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The Securities and Exchange Commission (SEC) is introducing new regulations that will force large companies to report their global greenhouse emissions in a standardized way. From Coca-Cola to Tesla, no one is getting away with confusing emission reports to distract from how much their companies are actually affecting the environment.

Source: CNBC/YouTube

The SEC plans to force public companies to disclose greenhouse gas emissions and the climate risks that their businesses face. This is part of the Biden administration’s push for the private sector to face the dangers they are putting onto the already warming planet.

Hundreds of businesses will now be required to measure and report greenhouse gas emissions the exact same way, which will be one of the most significant standardization rules for corporations in more than a decade. The world has been demanding more disclosure from these massive companies about their emissions’ risks to the environment. These standard practices will put the U.S. on a level playing field with other countries that are also beginning to implement mandated emission reporting.

Experts have been warning about Climate change and its devastating effects for years. It seems like people are finally starting to take it seriously. California recently became the first state to develop a plan to combat microplastic pollution. Many celebrities are using their platforms to raise awareness about the issue, and companies are switching to sustainable products and using recycled materials!

Climate change has increased the number of natural disasters the world has seen in recent years, such as fires, floods, hurricanes, which according to the Natural Oceanic and Atmospheric Administration, cost the United States $145 billion in 2021.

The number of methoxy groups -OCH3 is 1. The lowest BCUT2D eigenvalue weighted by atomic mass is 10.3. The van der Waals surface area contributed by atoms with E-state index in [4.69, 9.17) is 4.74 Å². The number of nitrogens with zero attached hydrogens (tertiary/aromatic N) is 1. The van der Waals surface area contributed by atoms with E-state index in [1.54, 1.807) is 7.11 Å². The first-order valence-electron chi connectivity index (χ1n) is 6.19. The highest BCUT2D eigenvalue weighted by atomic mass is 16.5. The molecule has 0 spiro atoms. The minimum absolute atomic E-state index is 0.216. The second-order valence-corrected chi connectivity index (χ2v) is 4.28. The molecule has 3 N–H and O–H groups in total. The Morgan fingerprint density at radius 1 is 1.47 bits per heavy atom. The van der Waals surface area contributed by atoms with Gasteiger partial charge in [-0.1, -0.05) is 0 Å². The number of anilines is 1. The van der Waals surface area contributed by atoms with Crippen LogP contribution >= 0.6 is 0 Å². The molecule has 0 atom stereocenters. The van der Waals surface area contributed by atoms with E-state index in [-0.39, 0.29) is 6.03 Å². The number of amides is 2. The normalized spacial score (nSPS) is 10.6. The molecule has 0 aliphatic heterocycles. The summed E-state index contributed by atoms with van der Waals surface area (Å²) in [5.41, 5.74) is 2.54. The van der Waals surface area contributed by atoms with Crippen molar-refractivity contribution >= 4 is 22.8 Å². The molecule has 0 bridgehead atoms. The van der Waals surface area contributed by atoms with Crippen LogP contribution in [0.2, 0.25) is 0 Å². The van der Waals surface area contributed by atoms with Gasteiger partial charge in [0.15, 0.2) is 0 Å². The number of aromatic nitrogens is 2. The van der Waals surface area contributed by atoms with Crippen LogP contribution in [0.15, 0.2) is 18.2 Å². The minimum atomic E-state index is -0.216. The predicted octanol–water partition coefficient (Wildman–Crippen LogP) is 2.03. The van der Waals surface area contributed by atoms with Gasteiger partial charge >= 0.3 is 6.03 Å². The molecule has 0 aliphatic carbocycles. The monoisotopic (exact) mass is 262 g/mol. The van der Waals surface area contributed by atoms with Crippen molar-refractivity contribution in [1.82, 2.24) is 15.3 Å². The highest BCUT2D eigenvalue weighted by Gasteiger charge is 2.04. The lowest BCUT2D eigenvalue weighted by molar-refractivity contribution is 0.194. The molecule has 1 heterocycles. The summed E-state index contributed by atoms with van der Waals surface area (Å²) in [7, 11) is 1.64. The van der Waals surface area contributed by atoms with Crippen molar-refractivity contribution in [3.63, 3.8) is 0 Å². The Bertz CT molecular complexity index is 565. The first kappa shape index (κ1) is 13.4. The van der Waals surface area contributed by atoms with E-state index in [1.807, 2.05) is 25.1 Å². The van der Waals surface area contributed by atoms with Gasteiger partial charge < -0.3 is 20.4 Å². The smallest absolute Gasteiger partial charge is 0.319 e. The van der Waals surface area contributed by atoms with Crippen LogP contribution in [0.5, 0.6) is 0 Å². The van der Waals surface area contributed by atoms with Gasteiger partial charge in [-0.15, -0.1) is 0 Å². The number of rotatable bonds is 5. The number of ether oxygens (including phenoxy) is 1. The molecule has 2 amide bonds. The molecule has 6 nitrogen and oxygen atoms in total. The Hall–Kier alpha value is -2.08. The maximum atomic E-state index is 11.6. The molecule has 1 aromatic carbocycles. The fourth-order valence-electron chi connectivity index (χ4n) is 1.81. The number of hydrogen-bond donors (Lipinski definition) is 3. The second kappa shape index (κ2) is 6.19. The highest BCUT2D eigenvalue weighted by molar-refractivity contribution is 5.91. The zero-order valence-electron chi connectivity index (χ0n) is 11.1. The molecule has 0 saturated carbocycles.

Source: National Geographic/YouTube

Currently, every company reports its total emissions differently. For example, according to the Washington Post, Tesla only reports emissions generated in creating the Model 3 car. A recent report said they do this because it helps understand how else the company made emissions.

On the other hand, Coca-Cola counts total emissions from its facilities, suppliers, and customers in making and consuming its product. You can imagine how different these two reports would look, and it will be helpful to have these reports standardized to make plans moving forward to combat the warming planet.

Some businesses have obviously opposed the SEC’s new requirements and don’t want the government to mandate any environmental disclosures. These are the same companies running ads making it seem that their business cares about the environment. They know that this can help fight climate change, and if they genuinely cared, it would be something they should be jumping at.

However, not all businesses are in opposition. Delta Airline and Walmart have both voiced Support for these mandated disclosures.

The U.S. will follow in the footsteps of Britain and Japan, which have already proposed climate disclosure mandates that will begin in April. The EU is also working on requiring all large companies to report their emissions by 2024.

The United States is the second-largest emitter of CO2 in the world, and these new rules will hopefully set the tone for even more countries to follow as we attempt to move towards renewable energy.

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